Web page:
Of the $510 billion distributed by the US government as part of its paycheck protection program in 2020, more than 70% of it—or nearly $370 billion—went into the pockets of business owners and shareholders in the richest 20% of the population. A new paper published by the National Bureau of Economic Research (NBER) called the result “highly regressive,” but noted that the program improved its focus in 2021.
The paper, co-authored by 10 economists, many of them attached to the Federal Reserve, analyzed data from the program, which Congress enacted in 2020 to alleviate the distress of business during the covid-19 pandemic. The program offered low-interest loans of up to $10 million to companies with fewer than 500 employees, and promised to forgive the loans if the companies kept employment and wages at pre-pandemic levels in the following months.
The response was tremendous, the paper found. Around 94% of all eligible firms availed of the program, preserving up to million job-years of employment during and after the pandemic. (A job-year is comprised of a single job maintained over the course of one year; two people working six months apiece in a calendar year together present one job-year.) But the first $510 billion in loans failed to distinguish their recipients according to need—in part because of the pressures of the pandemic, but also because the US government had no infrastructure to conduct such targeted disbursals.
Under the circumstances, that wasn’t all bad, the authors argue: “Had policymakers instead insisted on better targeting, this would have likely substantially slowed aid delivery and reduced program efficacy.” But it was a brute-force method: “a fire hose rather than a fire extinguisher.”
The paycheck protection program wasn’t just about paychecks
Companies securing loans through the paycheck protection program had to use at least 60% of the funds for the wages, health insurance, and other benefit costs of their employees—people who, typically, aren’t among the wealthiest 20% of the country. But companies were also permitted to pay off creditors such as suppliers, banks, or landlords. As it turned out, though, only about a third or so of the first $525 billion in loans supported paychecks for jobs that would otherwise have been lost. The remainder went to business owners and stakeholders such as investors, creditors, and suppliers.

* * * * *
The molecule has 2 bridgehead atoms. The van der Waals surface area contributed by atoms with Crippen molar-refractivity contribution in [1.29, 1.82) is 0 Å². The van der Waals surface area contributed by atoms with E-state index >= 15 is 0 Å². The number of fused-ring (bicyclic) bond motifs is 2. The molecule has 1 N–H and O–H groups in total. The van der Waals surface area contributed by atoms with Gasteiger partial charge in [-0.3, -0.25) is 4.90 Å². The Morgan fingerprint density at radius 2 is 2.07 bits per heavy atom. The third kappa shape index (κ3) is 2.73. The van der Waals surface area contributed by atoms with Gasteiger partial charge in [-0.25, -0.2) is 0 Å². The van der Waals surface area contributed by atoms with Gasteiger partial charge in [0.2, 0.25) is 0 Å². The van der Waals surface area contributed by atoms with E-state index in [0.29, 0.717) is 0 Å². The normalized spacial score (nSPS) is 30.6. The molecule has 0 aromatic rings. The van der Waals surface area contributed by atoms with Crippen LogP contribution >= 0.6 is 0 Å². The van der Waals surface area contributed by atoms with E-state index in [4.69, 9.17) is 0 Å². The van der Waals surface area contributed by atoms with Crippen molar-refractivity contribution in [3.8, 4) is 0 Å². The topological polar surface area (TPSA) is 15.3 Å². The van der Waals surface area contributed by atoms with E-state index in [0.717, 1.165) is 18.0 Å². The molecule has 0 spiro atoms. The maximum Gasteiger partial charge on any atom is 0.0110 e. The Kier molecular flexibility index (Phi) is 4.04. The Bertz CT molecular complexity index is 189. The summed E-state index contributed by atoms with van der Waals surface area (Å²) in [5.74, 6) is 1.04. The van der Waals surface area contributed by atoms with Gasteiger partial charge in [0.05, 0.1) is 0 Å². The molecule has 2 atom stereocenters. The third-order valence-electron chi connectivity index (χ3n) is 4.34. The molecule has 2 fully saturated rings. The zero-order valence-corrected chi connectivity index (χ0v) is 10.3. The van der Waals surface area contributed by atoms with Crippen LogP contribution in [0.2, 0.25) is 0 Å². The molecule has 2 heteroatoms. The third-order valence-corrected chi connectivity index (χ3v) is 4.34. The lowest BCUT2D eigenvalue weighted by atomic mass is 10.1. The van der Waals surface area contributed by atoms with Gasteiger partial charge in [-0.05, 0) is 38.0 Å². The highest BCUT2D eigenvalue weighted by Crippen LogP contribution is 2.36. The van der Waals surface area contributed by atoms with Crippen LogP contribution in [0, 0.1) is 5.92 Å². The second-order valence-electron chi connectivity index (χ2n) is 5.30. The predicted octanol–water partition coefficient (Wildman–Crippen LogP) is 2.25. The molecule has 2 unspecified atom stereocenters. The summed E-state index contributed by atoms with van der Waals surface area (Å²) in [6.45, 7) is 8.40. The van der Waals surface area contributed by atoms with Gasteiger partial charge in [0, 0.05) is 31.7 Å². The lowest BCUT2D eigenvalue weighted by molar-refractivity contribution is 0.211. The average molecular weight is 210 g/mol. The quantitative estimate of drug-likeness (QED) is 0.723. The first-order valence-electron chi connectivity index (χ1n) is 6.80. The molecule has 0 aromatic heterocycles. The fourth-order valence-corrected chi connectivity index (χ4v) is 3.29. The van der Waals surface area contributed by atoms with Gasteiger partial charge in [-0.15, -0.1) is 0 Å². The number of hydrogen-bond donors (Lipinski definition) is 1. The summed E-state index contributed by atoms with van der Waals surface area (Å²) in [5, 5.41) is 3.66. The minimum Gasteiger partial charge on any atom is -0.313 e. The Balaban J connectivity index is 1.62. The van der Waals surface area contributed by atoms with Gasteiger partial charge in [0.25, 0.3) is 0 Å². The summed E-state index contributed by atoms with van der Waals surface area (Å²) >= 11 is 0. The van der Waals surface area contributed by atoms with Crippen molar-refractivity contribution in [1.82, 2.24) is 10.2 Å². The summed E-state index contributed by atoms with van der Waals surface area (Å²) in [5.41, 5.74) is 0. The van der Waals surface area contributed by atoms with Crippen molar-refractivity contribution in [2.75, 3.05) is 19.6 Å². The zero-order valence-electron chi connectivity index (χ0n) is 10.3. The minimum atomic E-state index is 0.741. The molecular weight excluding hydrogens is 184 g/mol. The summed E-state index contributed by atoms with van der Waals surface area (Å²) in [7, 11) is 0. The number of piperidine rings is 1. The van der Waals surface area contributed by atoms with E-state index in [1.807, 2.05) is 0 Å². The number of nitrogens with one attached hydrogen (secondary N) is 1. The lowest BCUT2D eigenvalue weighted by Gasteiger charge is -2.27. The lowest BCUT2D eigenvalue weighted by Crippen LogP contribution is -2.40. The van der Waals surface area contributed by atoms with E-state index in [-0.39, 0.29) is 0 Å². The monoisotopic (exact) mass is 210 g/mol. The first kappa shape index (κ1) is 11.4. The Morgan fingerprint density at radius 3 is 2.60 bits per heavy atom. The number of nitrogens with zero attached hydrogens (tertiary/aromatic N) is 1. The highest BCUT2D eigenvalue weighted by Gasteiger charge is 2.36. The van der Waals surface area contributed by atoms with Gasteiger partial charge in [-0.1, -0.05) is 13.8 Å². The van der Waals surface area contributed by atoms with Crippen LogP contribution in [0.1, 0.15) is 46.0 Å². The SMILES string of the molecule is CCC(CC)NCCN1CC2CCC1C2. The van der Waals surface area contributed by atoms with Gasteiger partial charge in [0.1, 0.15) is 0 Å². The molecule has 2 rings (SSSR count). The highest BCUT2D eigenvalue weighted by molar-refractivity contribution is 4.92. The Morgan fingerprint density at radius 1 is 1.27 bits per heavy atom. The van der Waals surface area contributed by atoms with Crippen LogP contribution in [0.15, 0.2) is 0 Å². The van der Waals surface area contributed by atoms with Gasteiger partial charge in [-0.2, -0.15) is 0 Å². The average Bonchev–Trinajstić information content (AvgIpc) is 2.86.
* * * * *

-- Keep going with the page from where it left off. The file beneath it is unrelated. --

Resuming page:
The authors also found that only $13 billion out of the $510 billion went to households in the lowest fifth of income groups, in contrast to the $370 billion that went to the richest 20%. “Subsidies to business are ultimately subsidies to high-income households,” the paper pointed out.
But other stimulus programs were more effective—or “less regressive”—in their distributions. The value of the stimulus checks mailed out to households was, in dollar terms, lower for the top 20% than for the bottom 20%. And more than half of unemployment insurance during the pandemic was disbursed to the bottom two-fifths of income groups.
In 2021, Congress distributed one final tranche of $285 billion in PPP loans only to firms that had seen their revenues fall—an example of the kind of targeting that the NBER paper recommends. But the government needs the capacity to identify these businesses in the first place, the way other nations like Germany and the UK were able to during the pandemic. “Targeted business support systems were feasible and rapidly scalable in other high-income countries because administrative systems for monitoring worker hours and topping up paychecks were already in place.”